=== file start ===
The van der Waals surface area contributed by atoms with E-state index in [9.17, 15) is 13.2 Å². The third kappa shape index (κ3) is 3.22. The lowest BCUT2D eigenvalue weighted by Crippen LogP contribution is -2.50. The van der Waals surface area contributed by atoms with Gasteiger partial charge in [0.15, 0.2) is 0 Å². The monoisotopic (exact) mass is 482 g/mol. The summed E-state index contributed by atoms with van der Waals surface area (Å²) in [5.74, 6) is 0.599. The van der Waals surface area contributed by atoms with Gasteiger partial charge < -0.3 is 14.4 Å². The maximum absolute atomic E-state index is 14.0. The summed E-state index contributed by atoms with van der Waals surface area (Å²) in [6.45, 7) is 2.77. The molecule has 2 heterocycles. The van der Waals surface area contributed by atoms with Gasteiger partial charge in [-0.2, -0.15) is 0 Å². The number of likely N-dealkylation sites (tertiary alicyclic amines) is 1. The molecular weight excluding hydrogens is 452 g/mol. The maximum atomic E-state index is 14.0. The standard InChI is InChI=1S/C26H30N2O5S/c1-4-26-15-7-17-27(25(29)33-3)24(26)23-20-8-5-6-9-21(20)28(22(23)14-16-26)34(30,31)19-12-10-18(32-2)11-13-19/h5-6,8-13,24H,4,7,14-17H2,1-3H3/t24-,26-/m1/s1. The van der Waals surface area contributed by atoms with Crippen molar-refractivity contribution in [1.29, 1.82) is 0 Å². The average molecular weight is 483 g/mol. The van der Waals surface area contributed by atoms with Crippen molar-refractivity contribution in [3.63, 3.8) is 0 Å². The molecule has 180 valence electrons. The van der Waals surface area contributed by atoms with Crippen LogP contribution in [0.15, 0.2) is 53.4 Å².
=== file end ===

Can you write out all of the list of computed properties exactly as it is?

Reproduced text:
The van der Waals surface area contributed by atoms with E-state index in [9.17, 15) is 13.2 Å². The third kappa shape index (κ3) is 3.22. The lowest BCUT2D eigenvalue weighted by Crippen LogP contribution is -2.50. The van der Waals surface area contributed by atoms with Gasteiger partial charge in [0.15, 0.2) is 0 Å². The monoisotopic (exact) mass is 482 g/mol. The summed E-state index contributed by atoms with van der Waals surface area (Å²) in [5.74, 6) is 0.599. The van der Waals surface area contributed by atoms with Gasteiger partial charge < -0.3 is 14.4 Å². The maximum absolute atomic E-state index is 14.0. The summed E-state index contributed by atoms with van der Waals surface area (Å²) in [6.45, 7) is 2.77. The molecule has 2 heterocycles. The van der Waals surface area contributed by atoms with Gasteiger partial charge in [-0.2, -0.15) is 0 Å². The number of likely N-dealkylation sites (tertiary alicyclic amines) is 1. The molecular weight excluding hydrogens is 452 g/mol. The maximum atomic E-state index is 14.0. The standard InChI is InChI=1S/C26H30N2O5S/c1-4-26-15-7-17-27(25(29)33-3)24(26)23-20-8-5-6-9-21(20)28(22(23)14-16-26)34(30,31)19-12-10-18(32-2)11-13-19/h5-6,8-13,24H,4,7,14-17H2,1-3H3/t24-,26-/m1/s1. The van der Waals surface area contributed by atoms with Crippen molar-refractivity contribution in [1.29, 1.82) is 0 Å². The average molecular weight is 483 g/mol. The van der Waals surface area contributed by atoms with Crippen molar-refractivity contribution in [3.63, 3.8) is 0 Å². The molecule has 180 valence electrons. The van der Waals surface area contributed by atoms with Crippen LogP contribution in [0.15, 0.2) is 53.4 Å².